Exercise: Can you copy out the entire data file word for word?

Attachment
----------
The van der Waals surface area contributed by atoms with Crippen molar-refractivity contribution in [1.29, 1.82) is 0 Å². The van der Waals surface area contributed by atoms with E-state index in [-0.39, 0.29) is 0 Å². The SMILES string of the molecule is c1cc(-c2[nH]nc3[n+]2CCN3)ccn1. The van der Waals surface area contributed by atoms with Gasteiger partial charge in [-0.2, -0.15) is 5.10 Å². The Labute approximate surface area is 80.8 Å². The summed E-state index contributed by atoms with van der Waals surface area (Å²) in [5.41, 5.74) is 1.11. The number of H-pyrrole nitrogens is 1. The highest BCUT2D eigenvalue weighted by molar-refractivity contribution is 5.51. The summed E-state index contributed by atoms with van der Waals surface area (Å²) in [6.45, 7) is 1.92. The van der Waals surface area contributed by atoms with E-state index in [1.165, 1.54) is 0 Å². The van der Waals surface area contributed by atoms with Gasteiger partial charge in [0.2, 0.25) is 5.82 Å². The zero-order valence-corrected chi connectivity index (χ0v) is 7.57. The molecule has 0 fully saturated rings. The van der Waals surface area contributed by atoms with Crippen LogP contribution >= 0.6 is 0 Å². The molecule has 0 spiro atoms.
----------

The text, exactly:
The van der Waals surface area contributed by atoms with Crippen molar-refractivity contribution in [1.29, 1.82) is 0 Å². The van der Waals surface area contributed by atoms with E-state index in [-0.39, 0.29) is 0 Å². The SMILES string of the molecule is c1cc(-c2[nH]nc3[n+]2CCN3)ccn1. The van der Waals surface area contributed by atoms with Gasteiger partial charge in [-0.2, -0.15) is 5.10 Å². The Labute approximate surface area is 80.8 Å². The summed E-state index contributed by atoms with van der Waals surface area (Å²) in [5.41, 5.74) is 1.11. The number of H-pyrrole nitrogens is 1. The highest BCUT2D eigenvalue weighted by molar-refractivity contribution is 5.51. The summed E-state index contributed by atoms with van der Waals surface area (Å²) in [6.45, 7) is 1.92. The van der Waals surface area contributed by atoms with E-state index in [1.165, 1.54) is 0 Å². The van der Waals surface area contributed by atoms with Gasteiger partial charge in [0.2, 0.25) is 5.82 Å². The zero-order valence-corrected chi connectivity index (χ0v) is 7.57. The molecule has 0 fully saturated rings. The van der Waals surface area contributed by atoms with Crippen LogP contribution >= 0.6 is 0 Å². The molecule has 0 spiro atoms.